Sunday, March 9, 2014

Pre-Installed Phone Malware

Some new Samsung, Motorola, Asus, and LG phones are reported to have come with malware installed. Samsung reports that the malware, which appears to be an altered version of a Netflix app, was not installed at the factory. It is thought most likely that the malware was installed at some point in the supply chain.

The malware in question was harvesting passwords and financial information, and relaying that information to a server in Russia.

Saturday, March 1, 2014

Energy Companies Turned Down for Cyber Insurance as Poor Risks

Energy and other physical infrastructure companies have a difficult job to do. The SCADA (Supervisory Control and Data Acquisition) components are difficult to maintain or secure. They are isolated, frequently have inadequate support, are frequently highly customized for a particular installation, and may be so old that no reasonable support or patches are available for them.

Unfortunately, some energy companies appear to view insurance as a replacement for (rather than a supplement to) robust information security. Insurance companies who offer cyber security policies are increasingly turning down these potentially lucrative contracts due to the risk of a loss.

The "Olympic Games" hack involving Stuxnet showed the danger hackers pose to critical infrastructure. Even though Stuxnet was originally targeted at Iran's secretive nuclear program, the virus escaped into the wild and has been found in unrelated and surprising places.

Hopefully the refusal of cyber insurance will be a wake up call to energy and other infrastructure companies. Updates need to be applied, security needs to be designed in, and critical components may need to be separated from the network by an air gap.

Mt Gox: Criminal or Careless?

In recent days, there have been a lot of contradictory reports about a large theft at the Mt Gox Bitcoin exchange. Their bankruptcy filing reported that USD $425 million worth of Bitcoins appear to have disappeared. Mt Gox has done nothing to clear up the confusion, which has led to ever more speculation about exactly what happened.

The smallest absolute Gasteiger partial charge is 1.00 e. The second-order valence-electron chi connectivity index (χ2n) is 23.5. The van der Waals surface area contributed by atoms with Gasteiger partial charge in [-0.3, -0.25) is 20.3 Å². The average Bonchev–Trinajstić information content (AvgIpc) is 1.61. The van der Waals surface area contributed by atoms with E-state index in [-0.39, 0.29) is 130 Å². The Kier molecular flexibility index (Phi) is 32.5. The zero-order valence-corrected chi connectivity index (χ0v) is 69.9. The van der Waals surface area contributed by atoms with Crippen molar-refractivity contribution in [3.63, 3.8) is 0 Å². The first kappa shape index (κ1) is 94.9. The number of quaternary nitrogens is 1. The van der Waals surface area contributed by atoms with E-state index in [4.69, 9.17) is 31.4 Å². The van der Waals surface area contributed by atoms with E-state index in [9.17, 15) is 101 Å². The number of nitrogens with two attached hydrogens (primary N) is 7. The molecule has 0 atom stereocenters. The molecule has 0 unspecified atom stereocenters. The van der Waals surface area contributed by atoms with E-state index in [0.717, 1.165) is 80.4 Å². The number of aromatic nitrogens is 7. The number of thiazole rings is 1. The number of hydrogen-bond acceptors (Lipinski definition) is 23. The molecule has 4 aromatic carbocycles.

Much of the information that is being reported has been sourced to a document that has been published on the Internet. At this point, Mt Gox has not validated the document, but many reports believe it to be genuine.

Reports have centered around a known weakness in the Bitcoin infrastructure, known as "malleability." In attacks based on malleability, hackers slightly vary the information in packets about legitimate transactions and flood the exchange with fraudulent information. The exchanges then need to validate every transaction to see which transactions are valid. Most exchanges have built in safeguards to deal with attacks based on malleability.

Serious allegations are being raised that fraud within Mt Gox may itself have been responsible for at least some of the loss. In 2012, Mt Gox reported about USD $380k in revenue. But in 2013, the company had to pay out a USD $5 million fine. Financial reporters are not clear on how Mt Gox was able to keep its doors open after this fine, but there are several reports of slow payments after the fine was paid. Financial reporters have noted that some consider this to be an early warning of a company doing business on a fraudulent basis.

At the very least, it appears clear that Mt Gox continued to do business even after discovering that it was vulnerable to a hacking attack.

Friday, February 28, 2014

WiFi Virus Created

Security researchers have designed a virus that spreads silently through WiFi networks. The "Chameleon" virus replaces access point firmware and masquerades the settings and administrative credentials, which makes it very difficult to detect this virus.

Fortunately, the virus can be blocked by following good WiFi security practices. Unfortunately, many WiFi networks are not set up in a secure way.

Fortunately, the steps to secure a home WiFi network are not particularly difficult: